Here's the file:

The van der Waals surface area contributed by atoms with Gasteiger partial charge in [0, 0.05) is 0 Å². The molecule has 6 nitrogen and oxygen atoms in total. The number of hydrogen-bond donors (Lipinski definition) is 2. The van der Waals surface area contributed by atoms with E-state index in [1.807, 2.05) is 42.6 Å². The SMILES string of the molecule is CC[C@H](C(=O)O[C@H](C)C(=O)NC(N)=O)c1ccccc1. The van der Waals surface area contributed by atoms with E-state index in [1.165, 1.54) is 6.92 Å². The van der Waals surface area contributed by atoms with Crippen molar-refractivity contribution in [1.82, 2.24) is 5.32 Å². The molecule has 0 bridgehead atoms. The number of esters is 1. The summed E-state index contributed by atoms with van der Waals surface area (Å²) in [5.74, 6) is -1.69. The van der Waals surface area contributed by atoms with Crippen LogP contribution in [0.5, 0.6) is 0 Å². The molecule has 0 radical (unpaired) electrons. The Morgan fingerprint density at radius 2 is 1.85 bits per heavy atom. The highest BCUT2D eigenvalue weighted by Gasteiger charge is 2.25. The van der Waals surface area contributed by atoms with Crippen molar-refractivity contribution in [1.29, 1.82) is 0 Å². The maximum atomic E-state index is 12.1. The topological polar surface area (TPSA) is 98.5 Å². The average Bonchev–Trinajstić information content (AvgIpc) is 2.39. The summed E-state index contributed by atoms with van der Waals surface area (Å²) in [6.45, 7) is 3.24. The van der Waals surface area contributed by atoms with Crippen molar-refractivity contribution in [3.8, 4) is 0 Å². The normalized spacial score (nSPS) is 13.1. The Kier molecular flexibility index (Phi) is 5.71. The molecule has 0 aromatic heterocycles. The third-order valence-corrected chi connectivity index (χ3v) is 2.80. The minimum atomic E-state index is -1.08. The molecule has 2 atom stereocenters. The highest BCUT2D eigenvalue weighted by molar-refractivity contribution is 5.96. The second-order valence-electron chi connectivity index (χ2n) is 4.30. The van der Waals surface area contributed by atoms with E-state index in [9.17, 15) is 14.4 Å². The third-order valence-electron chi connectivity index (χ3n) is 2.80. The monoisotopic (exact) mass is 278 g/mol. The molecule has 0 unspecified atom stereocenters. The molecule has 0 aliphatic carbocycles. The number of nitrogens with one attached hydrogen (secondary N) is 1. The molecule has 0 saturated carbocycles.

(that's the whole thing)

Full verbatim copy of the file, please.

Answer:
The van der Waals surface area contributed by atoms with Gasteiger partial charge in [0, 0.05) is 0 Å². The molecule has 6 nitrogen and oxygen atoms in total. The number of hydrogen-bond donors (Lipinski definition) is 2. The van der Waals surface area contributed by atoms with E-state index in [1.807, 2.05) is 42.6 Å². The SMILES string of the molecule is CC[C@H](C(=O)O[C@H](C)C(=O)NC(N)=O)c1ccccc1. The van der Waals surface area contributed by atoms with E-state index in [1.165, 1.54) is 6.92 Å². The van der Waals surface area contributed by atoms with Crippen molar-refractivity contribution in [1.82, 2.24) is 5.32 Å². The molecule has 0 bridgehead atoms. The number of esters is 1. The summed E-state index contributed by atoms with van der Waals surface area (Å²) in [5.74, 6) is -1.69. The van der Waals surface area contributed by atoms with Crippen LogP contribution in [0.5, 0.6) is 0 Å². The molecule has 0 radical (unpaired) electrons. The Morgan fingerprint density at radius 2 is 1.85 bits per heavy atom. The highest BCUT2D eigenvalue weighted by Gasteiger charge is 2.25. The van der Waals surface area contributed by atoms with Crippen molar-refractivity contribution in [1.29, 1.82) is 0 Å². The maximum atomic E-state index is 12.1. The topological polar surface area (TPSA) is 98.5 Å². The average Bonchev–Trinajstić information content (AvgIpc) is 2.39. The summed E-state index contributed by atoms with van der Waals surface area (Å²) in [6.45, 7) is 3.24. The van der Waals surface area contributed by atoms with Crippen molar-refractivity contribution in [3.8, 4) is 0 Å². The normalized spacial score (nSPS) is 13.1. The Kier molecular flexibility index (Phi) is 5.71. The molecule has 0 aromatic heterocycles. The third-order valence-corrected chi connectivity index (χ3v) is 2.80. The minimum atomic E-state index is -1.08. The molecule has 2 atom stereocenters. The highest BCUT2D eigenvalue weighted by molar-refractivity contribution is 5.96. The second-order valence-electron chi connectivity index (χ2n) is 4.30. The van der Waals surface area contributed by atoms with E-state index in [9.17, 15) is 14.4 Å². The third-order valence-electron chi connectivity index (χ3n) is 2.80. The monoisotopic (exact) mass is 278 g/mol. The molecule has 0 unspecified atom stereocenters. The molecule has 0 aliphatic carbocycles. The number of nitrogens with one attached hydrogen (secondary N) is 1. The molecule has 0 saturated carbocycles.